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What’s on Shane Horgan’s cultural radar
I’m reading Based on a True Story: Not a
Memoir by the American comedian Norm Macdonald. He was the last stand-up to perform on Letterman, which is the best piece of stand-up I’ve seen. I’m infatuated with him at the moment – I didn’t know about him until recently, so as a result I’ve gone really in-depth. The book is a comic novel and it’s very funny. It takes elements of his life, but as the title suggests, it’s not a memoir.
I was lucky enough to meet an artist called Antony Micallef a little while ago. My art knowledge isn’t sophisticated enough to describe his work but he’s a modern artist who works with heavy oils. I went to his studio and the experience blew my mind as I’d never seen the inside of an artist’s studio before or been talked through the process of making art. It was incredible to see the way he works.
Cillian Murphy is incredible in everything he’s done, he’s consistently good. I can’t take my eyes off him. I love how broad his work is. Batman was a mainstream film but he did something really sinister with the character of the Scarecrow. He was also great in Breakfast on Pluto, and his character in Peaky Blinders was brilliant.
I’m biased, but Second Captains is my favourite podcast, certainly from a sporting context [Shane’s brother Mark is the producer]. I’ve also been listening to Jon Ronson’s Butterfly Effect. He looks at things in a slightly alternative way, and this podcast series is about the effect of the mass consumption of porn. It’s really interesting, and they episodes are only around 30 minutes each so you go through the series in no time.
I like Hadley Freeman, the Guardian journalist; Seth Abramson, who’s insightful about American politics, especially on Trump and the Mueller investigation; and Rob Delaney, who works with my sister [Sharon Horgan, on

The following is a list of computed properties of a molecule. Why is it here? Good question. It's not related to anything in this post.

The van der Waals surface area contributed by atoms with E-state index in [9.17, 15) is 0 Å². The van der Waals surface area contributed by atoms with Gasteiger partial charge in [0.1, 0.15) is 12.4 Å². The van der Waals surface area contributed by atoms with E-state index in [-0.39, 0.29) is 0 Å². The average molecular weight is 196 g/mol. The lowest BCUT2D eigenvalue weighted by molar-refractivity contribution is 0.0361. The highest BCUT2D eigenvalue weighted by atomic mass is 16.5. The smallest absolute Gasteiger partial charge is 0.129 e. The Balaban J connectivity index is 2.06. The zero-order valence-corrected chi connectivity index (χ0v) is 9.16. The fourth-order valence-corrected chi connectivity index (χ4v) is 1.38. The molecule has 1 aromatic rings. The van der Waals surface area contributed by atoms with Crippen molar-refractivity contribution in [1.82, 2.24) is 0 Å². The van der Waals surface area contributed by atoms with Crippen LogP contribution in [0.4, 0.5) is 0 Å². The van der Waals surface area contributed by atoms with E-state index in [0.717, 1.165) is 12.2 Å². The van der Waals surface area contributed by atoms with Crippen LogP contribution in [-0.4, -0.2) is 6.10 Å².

Catastrophe]. He used to be more prolific, but I think he puts it in his shows now instead of giving it away for free.
I’ve lived in London for six years and really enjoy it, but I spend a lot of time in Dublin too and there’s so many cool restaurants and bars now. It seems to have gotten better and better in the last few years.
I’m a huge fan of David O’Doherty. I’d know David relatively well and I’ve seen him live a number of times, I absolutely love him.
I really enjoyed Peaky Blinders, and Catastrophe is a big favourite in our house. Because it’s my sister on screen it can sometimes be a bit cringey, especially if I watch it with my parents.
In Dublin, I’ve been to The Delahunt a couple of times and I like it there; the space is great and the food is really nice. In London, there’s a place called My Neighbours The Dumplings in Clapton which is delicious. There’s a small bar downstairs, and upstairs they serve dim sum. You tick what you want on a form and hand it in, then they bring out all the small plates to you.
The last couple of films I’ve seen are the The Death of Stalin, and then Star Wars: The Last Jedi, which I really enjoyed in a blockbustery, Christmas kind of way.
Like the rest of the world, the musical I really want to see is Hamilton, which is now showing in London. Over a year ago, I was in New York and someone mentioned it to me, so I really naively rang up the box office asking for tickets for next week only to be told there was an 18-month waiting list for it. So that’s top of my list to see.